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Is Your Business Great, Good, or Gruesome?

“It’s a funny thing about life; if you refuse to accept anything but the best, you very often get it.” ~ W. Somerset Maugham – English dramatist & novelist (1874-1965)

For me, as a stock market investor, Maugham’s thought holds a great relevance when it comes to picking up businesses for investment.

Over the last 10 years of my experience as an investor, I have realized that whenever I’ve picked up a business with good economics and at the right price, I have made good amount of money on it in the long run. And whenever I’ve picked up a business with poor economics and at any price, I have lost money.

If you were to read a bit about Warren Buffett – one of the world’s richest men, and who became rich by identifying the right businesses to invest in and avoiding the bad ones – you would know that he puts businesses into three broad categories – Great, Good, and Gruesome.

He defines a great business as an “economic franchise”, and believes that it arises in a business that sells a product or service that:

  1. Is needed or desired (continuous and rising demand)
  2. Is thought by its customers to have no close substitute (customer goodwill is much better than accounting goodwill, and allows the value of the product to the purchaser, rather than its production cost, to be the major determinant of selling price)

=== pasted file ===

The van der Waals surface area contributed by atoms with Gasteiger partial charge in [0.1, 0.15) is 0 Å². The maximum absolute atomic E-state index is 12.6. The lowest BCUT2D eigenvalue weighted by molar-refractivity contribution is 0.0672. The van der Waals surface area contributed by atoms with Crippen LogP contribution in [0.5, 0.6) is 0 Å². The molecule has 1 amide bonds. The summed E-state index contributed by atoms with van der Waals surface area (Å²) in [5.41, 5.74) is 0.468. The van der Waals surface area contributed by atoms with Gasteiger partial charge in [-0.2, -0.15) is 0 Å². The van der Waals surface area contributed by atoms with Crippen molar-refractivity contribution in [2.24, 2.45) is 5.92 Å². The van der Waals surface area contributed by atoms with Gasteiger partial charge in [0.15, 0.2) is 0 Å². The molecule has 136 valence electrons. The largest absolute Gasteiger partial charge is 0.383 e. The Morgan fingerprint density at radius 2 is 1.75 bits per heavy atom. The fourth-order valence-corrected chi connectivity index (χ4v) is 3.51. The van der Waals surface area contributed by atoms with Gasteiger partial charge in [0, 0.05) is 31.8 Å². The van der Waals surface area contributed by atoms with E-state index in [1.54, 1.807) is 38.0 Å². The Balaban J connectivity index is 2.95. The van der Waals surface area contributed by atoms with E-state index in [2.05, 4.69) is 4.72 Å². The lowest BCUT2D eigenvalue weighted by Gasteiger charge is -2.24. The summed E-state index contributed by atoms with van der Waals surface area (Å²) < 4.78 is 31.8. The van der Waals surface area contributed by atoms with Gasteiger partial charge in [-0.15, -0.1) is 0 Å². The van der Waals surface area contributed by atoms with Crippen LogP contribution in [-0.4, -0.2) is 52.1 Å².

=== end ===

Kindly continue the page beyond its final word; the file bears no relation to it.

3. Is not subject to price regulation (price maker)

In other words, a great business is one that…

  • Generates much more cash than it consumes.
  • Has “moats” — a metaphor for the superiorities they possess that make life difficult for their competitors and helps the business earn high returns.
  • Operates in a stable industry.
  • Requires little incremental investment to grow.
  • Has an ability to increase prices rather easily without fear of significant loss of either market share or unit volume

On the other hand, a “good” business is one that…

  • Enjoys moderate but steady competitive advantage, which typically arises due to their size and thus economies of scale
  • Requires good managements at the helm, that can execute the plans well to generate high return on rising invested capital
  • Grows at a moderate to high rates, and thus
  • Requires constant infusion of fresh capital

Finally, as Buffett explains, a “gruesome” business is one that…

  • Consumes more cash than it generates.
  • Has managers who boast of certainties and invincibility.
  • Earns poor return on capital.
  • Operates in an industry where it’s easy for new companies to enter and succeed.
  • Operates in an unstable industry (maybe due to technological changes, or government regulations)
  • Requires consistent infusion of new investment to grow.
  • Doesn’t have an ability to increase prices.
  • Isn’t able to accommodate large volume increases in business with only minor additional investment of capital.

Is Your Business Great, Good, or Gruesome?
To make it easier for you, I have tabulated the distinction between the great, good, and gruesome businesses as under…

Buffett says, “Time is the friend of the wonderful business, the enemy of the mediocre.”

So, please recheck your business very carefully.

Are you building a great, good, or a gruesome business?

About the Author: Vishal is the Chief Tribesman at Safal Niveshak, where he works with small investors to help them become smart, independent, and successful in their stock market investing and personal finance decisions.

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  1. This analysis does make sense for matured businesses -a good proxy could be publicly traded companies- however, I have sincere doubts that this makes much sense for early or growth stage companies.

    Aside, it would be even more helpful if you can provide a couple of examples of the three kind of companies that you have mentioned 🙂

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